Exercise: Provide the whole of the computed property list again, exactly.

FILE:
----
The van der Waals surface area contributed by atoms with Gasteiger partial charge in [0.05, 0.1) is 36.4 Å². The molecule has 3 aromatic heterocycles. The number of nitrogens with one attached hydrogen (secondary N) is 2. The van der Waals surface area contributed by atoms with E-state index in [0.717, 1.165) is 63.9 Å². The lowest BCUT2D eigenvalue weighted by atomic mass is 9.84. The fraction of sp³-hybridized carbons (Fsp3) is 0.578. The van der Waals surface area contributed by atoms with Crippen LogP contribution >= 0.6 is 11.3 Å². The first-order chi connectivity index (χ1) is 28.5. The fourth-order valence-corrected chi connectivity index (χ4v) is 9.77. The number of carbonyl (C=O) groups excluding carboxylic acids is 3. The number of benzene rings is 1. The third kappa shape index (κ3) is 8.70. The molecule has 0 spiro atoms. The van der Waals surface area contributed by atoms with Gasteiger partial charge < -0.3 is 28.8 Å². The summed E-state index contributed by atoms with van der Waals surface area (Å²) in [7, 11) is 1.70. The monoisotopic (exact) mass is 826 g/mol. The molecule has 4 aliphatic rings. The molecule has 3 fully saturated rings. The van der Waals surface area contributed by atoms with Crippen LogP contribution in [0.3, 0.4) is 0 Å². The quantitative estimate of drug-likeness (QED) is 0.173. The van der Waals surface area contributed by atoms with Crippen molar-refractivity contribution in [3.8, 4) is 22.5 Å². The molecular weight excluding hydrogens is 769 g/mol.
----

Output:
The van der Waals surface area contributed by atoms with Gasteiger partial charge in [0.05, 0.1) is 36.4 Å². The molecule has 3 aromatic heterocycles. The number of nitrogens with one attached hydrogen (secondary N) is 2. The van der Waals surface area contributed by atoms with E-state index in [0.717, 1.165) is 63.9 Å². The lowest BCUT2D eigenvalue weighted by atomic mass is 9.84. The fraction of sp³-hybridized carbons (Fsp3) is 0.578. The van der Waals surface area contributed by atoms with Crippen LogP contribution >= 0.6 is 11.3 Å². The first-order chi connectivity index (χ1) is 28.5. The fourth-order valence-corrected chi connectivity index (χ4v) is 9.77. The number of carbonyl (C=O) groups excluding carboxylic acids is 3. The number of benzene rings is 1. The third kappa shape index (κ3) is 8.70. The molecule has 0 spiro atoms. The van der Waals surface area contributed by atoms with Gasteiger partial charge < -0.3 is 28.8 Å². The summed E-state index contributed by atoms with van der Waals surface area (Å²) in [7, 11) is 1.70. The monoisotopic (exact) mass is 826 g/mol. The molecule has 4 aliphatic rings. The molecule has 3 fully saturated rings. The van der Waals surface area contributed by atoms with Crippen LogP contribution in [0.3, 0.4) is 0 Å². The quantitative estimate of drug-likeness (QED) is 0.173. The van der Waals surface area contributed by atoms with Crippen molar-refractivity contribution in [3.8, 4) is 22.5 Å². The molecular weight excluding hydrogens is 769 g/mol.